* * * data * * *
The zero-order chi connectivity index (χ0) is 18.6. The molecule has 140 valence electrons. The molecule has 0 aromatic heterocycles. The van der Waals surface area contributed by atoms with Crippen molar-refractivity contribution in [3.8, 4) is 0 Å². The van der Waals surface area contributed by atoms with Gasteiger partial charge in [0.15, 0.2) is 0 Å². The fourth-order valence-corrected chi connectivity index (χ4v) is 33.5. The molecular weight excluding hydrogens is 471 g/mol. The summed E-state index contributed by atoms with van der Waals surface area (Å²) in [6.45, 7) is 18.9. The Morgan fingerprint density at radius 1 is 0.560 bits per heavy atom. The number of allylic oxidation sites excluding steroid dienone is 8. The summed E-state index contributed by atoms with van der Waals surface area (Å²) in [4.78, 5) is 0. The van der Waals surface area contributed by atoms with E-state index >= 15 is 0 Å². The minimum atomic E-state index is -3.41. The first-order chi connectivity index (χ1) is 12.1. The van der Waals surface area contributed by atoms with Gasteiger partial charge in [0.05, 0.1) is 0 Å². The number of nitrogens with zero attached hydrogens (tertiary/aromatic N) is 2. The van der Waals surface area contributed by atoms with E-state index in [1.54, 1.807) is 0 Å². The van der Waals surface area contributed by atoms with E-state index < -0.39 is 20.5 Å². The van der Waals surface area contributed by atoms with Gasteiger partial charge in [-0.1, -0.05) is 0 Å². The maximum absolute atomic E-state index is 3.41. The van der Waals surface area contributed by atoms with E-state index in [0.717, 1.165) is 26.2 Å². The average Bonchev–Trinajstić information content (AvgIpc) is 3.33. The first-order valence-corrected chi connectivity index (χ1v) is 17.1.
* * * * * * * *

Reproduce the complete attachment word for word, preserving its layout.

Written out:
The zero-order chi connectivity index (χ0) is 18.6. The molecule has 140 valence electrons. The molecule has 0 aromatic heterocycles. The van der Waals surface area contributed by atoms with Crippen molar-refractivity contribution in [3.8, 4) is 0 Å². The van der Waals surface area contributed by atoms with Gasteiger partial charge in [0.15, 0.2) is 0 Å². The fourth-order valence-corrected chi connectivity index (χ4v) is 33.5. The molecular weight excluding hydrogens is 471 g/mol. The summed E-state index contributed by atoms with van der Waals surface area (Å²) in [6.45, 7) is 18.9. The Morgan fingerprint density at radius 1 is 0.560 bits per heavy atom. The number of allylic oxidation sites excluding steroid dienone is 8. The summed E-state index contributed by atoms with van der Waals surface area (Å²) in [4.78, 5) is 0. The van der Waals surface area contributed by atoms with E-state index >= 15 is 0 Å². The minimum atomic E-state index is -3.41. The first-order chi connectivity index (χ1) is 12.1. The van der Waals surface area contributed by atoms with Gasteiger partial charge in [0.05, 0.1) is 0 Å². The number of nitrogens with zero attached hydrogens (tertiary/aromatic N) is 2. The van der Waals surface area contributed by atoms with E-state index in [1.54, 1.807) is 0 Å². The van der Waals surface area contributed by atoms with E-state index < -0.39 is 20.5 Å². The van der Waals surface area contributed by atoms with Gasteiger partial charge in [-0.1, -0.05) is 0 Å². The maximum absolute atomic E-state index is 3.41. The van der Waals surface area contributed by atoms with E-state index in [0.717, 1.165) is 26.2 Å². The average Bonchev–Trinajstić information content (AvgIpc) is 3.33. The first-order valence-corrected chi connectivity index (χ1v) is 17.1.